FIG. 2 is illustrative of the communications format of the communications transmitted between the central control unit A and the communications terminals B. Each communication comprises a header section 200 and a tail section 202. In the preferred embodiment, the header section is comprised of eight bytes. The first byte 210 is a synchronization (SYNC) byte which indicates whether the communication is travelling down link, i.e., away from the central control unit or up link, i.e., toward the central control unit. The second byte is a level byte which provides two indications. The first indication is the next communications terminal to receive the signal and the second indication is the destination communications terminal to which the communication is directed. The third byte 214 is a route identification byte. This byte indicates a route between the central control unit and the destination communications terminal. This byte is of particular importance in branched power distribution systems, that is, systems in which the primary distribution feeder 22 branches. For example, after a second communications terminal 112, primary distribution feeder 22 might branch into two primary distribution lines, each of which with a plurality of communications terminals therealong. The fourth byte 216 indicates the number of bytes in the tail. This is significant for recognizing the end of the communication.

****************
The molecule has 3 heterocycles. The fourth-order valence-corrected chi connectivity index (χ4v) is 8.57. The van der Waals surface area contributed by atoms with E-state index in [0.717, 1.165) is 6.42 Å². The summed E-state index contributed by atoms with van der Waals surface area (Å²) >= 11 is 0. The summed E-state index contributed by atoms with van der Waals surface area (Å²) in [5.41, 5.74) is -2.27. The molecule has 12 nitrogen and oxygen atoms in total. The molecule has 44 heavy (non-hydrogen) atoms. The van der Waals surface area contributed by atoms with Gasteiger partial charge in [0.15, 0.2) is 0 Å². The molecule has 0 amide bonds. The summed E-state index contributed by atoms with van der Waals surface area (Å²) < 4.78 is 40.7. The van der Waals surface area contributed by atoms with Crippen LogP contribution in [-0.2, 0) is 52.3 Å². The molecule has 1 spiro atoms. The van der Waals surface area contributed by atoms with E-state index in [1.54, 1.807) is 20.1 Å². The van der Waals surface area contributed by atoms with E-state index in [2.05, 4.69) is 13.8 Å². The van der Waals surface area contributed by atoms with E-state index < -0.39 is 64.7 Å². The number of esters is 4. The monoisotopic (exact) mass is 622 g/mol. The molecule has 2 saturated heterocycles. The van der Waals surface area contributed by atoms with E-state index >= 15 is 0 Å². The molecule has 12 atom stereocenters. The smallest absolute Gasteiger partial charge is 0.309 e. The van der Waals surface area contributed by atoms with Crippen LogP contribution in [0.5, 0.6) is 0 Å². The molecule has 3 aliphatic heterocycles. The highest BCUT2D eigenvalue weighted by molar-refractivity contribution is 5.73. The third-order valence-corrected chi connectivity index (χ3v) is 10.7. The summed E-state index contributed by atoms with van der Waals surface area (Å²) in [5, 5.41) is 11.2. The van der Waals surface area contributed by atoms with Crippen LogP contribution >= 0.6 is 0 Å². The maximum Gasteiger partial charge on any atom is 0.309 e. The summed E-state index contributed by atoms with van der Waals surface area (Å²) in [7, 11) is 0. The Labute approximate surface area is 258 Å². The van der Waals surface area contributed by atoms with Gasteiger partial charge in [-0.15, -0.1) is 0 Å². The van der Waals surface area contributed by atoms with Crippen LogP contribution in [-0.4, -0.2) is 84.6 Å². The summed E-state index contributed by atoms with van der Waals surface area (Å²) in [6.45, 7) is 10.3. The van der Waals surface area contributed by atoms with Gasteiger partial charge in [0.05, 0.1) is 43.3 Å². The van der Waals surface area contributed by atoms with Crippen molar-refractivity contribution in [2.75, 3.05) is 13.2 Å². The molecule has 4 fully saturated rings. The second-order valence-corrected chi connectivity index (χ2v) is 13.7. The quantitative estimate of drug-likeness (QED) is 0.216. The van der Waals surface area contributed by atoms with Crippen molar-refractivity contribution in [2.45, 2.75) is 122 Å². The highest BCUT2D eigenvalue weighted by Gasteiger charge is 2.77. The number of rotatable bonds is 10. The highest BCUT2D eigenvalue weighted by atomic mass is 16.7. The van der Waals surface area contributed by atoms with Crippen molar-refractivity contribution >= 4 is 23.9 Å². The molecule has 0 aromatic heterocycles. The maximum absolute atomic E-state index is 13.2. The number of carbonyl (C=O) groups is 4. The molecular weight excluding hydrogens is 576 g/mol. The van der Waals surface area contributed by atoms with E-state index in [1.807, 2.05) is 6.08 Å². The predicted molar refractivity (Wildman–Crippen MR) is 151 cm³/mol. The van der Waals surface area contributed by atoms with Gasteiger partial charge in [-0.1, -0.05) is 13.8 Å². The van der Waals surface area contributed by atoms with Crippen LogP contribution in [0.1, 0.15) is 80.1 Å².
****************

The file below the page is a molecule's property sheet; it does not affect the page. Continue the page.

The fifth byte 218 is an operation code byte which indicates the nature of the communication. The code indicates whether the communication is a command and if a command, the type of command, whether the communication is conveying power usage data, or the like. The sixth byte 220, is a group code byte. Frequently, e.g., in load control situations and others, it is desirable to instruct numerous communications terminals with the same load control code command simultaneously. To this end, each communications terminal in addition to being assigned individual addresses, is also assigned a group code. This group code is then used to convey a command to all the communications terminals within the pre-assigned group. The seventh and eighth bytes are used for an error checking code. These bytes use a cyclical redundancy check (CRC). With such a check, the first six bytes of the header 200 are used as coefficients of a predetermined polynomial to produce the two bytes of the CRC code. A device which receives the communication can determine if any of the six bytes were altered in transmission by calculating a CRC code from the first six bytes received with the same polynomial and by comparing the calculated CRC code with the transmitted CRC code of the seventh and eighth bytes.